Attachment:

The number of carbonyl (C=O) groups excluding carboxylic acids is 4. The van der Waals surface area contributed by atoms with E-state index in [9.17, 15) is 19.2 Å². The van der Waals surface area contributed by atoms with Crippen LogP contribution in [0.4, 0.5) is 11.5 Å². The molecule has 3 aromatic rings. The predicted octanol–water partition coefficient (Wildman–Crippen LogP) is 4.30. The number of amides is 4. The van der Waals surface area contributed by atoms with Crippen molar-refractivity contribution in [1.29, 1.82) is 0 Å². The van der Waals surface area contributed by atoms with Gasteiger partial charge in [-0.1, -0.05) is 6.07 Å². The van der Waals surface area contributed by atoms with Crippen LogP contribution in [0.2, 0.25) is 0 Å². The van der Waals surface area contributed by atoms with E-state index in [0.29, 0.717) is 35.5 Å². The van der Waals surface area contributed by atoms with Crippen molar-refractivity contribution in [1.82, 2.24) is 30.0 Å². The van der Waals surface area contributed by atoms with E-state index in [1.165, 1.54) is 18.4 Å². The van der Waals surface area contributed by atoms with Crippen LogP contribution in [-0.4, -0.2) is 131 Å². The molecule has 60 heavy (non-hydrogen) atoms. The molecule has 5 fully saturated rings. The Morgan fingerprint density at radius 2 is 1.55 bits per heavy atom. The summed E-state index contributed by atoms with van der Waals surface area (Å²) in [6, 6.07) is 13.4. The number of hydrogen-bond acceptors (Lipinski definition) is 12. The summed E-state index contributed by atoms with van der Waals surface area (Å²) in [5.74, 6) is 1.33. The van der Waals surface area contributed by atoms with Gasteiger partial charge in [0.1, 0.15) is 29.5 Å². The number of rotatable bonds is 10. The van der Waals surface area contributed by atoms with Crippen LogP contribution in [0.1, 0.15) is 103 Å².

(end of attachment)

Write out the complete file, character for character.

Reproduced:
The number of carbonyl (C=O) groups excluding carboxylic acids is 4. The van der Waals surface area contributed by atoms with E-state index in [9.17, 15) is 19.2 Å². The van der Waals surface area contributed by atoms with Crippen LogP contribution in [0.4, 0.5) is 11.5 Å². The molecule has 3 aromatic rings. The predicted octanol–water partition coefficient (Wildman–Crippen LogP) is 4.30. The number of amides is 4. The van der Waals surface area contributed by atoms with Crippen molar-refractivity contribution in [1.29, 1.82) is 0 Å². The van der Waals surface area contributed by atoms with Gasteiger partial charge in [-0.1, -0.05) is 6.07 Å². The van der Waals surface area contributed by atoms with Crippen LogP contribution in [0.2, 0.25) is 0 Å². The van der Waals surface area contributed by atoms with E-state index in [0.29, 0.717) is 35.5 Å². The van der Waals surface area contributed by atoms with Crippen molar-refractivity contribution in [1.82, 2.24) is 30.0 Å². The van der Waals surface area contributed by atoms with E-state index in [1.165, 1.54) is 18.4 Å². The van der Waals surface area contributed by atoms with Crippen LogP contribution in [-0.4, -0.2) is 131 Å². The molecule has 60 heavy (non-hydrogen) atoms. The molecule has 5 fully saturated rings. The Morgan fingerprint density at radius 2 is 1.55 bits per heavy atom. The summed E-state index contributed by atoms with van der Waals surface area (Å²) in [6, 6.07) is 13.4. The number of hydrogen-bond acceptors (Lipinski definition) is 12. The summed E-state index contributed by atoms with van der Waals surface area (Å²) in [5.74, 6) is 1.33. The van der Waals surface area contributed by atoms with Gasteiger partial charge in [0.1, 0.15) is 29.5 Å². The number of rotatable bonds is 10. The van der Waals surface area contributed by atoms with Crippen LogP contribution in [0.1, 0.15) is 103 Å².